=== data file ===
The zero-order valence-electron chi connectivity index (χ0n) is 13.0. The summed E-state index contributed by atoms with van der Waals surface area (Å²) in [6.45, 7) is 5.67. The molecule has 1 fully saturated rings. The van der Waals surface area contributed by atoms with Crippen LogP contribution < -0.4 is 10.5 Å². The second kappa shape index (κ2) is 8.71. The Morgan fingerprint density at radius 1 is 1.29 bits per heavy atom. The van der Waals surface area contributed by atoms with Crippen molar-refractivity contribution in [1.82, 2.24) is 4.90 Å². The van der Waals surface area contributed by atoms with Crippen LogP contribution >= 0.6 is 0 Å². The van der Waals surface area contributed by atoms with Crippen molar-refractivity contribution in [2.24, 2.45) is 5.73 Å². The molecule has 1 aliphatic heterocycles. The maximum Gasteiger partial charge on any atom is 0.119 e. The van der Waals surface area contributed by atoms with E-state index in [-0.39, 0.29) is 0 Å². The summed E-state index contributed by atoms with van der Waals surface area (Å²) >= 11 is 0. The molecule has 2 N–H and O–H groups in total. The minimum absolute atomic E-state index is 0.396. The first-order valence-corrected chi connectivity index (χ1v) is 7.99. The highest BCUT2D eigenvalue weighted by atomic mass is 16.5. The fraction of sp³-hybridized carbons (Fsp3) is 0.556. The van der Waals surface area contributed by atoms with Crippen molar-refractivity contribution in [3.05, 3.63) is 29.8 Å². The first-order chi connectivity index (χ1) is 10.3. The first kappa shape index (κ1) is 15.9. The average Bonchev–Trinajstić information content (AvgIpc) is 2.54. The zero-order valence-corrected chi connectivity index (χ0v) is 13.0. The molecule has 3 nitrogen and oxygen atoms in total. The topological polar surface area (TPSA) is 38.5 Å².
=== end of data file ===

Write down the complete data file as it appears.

The zero-order valence-electron chi connectivity index (χ0n) is 13.0. The summed E-state index contributed by atoms with van der Waals surface area (Å²) in [6.45, 7) is 5.67. The molecule has 1 fully saturated rings. The van der Waals surface area contributed by atoms with Crippen LogP contribution < -0.4 is 10.5 Å². The second kappa shape index (κ2) is 8.71. The Morgan fingerprint density at radius 1 is 1.29 bits per heavy atom. The van der Waals surface area contributed by atoms with Crippen molar-refractivity contribution in [1.82, 2.24) is 4.90 Å². The van der Waals surface area contributed by atoms with Crippen LogP contribution >= 0.6 is 0 Å². The van der Waals surface area contributed by atoms with Crippen molar-refractivity contribution in [2.24, 2.45) is 5.73 Å². The molecule has 1 aliphatic heterocycles. The maximum Gasteiger partial charge on any atom is 0.119 e. The van der Waals surface area contributed by atoms with E-state index in [-0.39, 0.29) is 0 Å². The summed E-state index contributed by atoms with van der Waals surface area (Å²) >= 11 is 0. The molecule has 2 N–H and O–H groups in total. The minimum absolute atomic E-state index is 0.396. The first-order valence-corrected chi connectivity index (χ1v) is 7.99. The highest BCUT2D eigenvalue weighted by atomic mass is 16.5. The fraction of sp³-hybridized carbons (Fsp3) is 0.556. The van der Waals surface area contributed by atoms with Crippen molar-refractivity contribution in [3.05, 3.63) is 29.8 Å². The first-order chi connectivity index (χ1) is 10.3. The first kappa shape index (κ1) is 15.9. The average Bonchev–Trinajstić information content (AvgIpc) is 2.54. The zero-order valence-corrected chi connectivity index (χ0v) is 13.0. The molecule has 3 nitrogen and oxygen atoms in total. The topological polar surface area (TPSA) is 38.5 Å².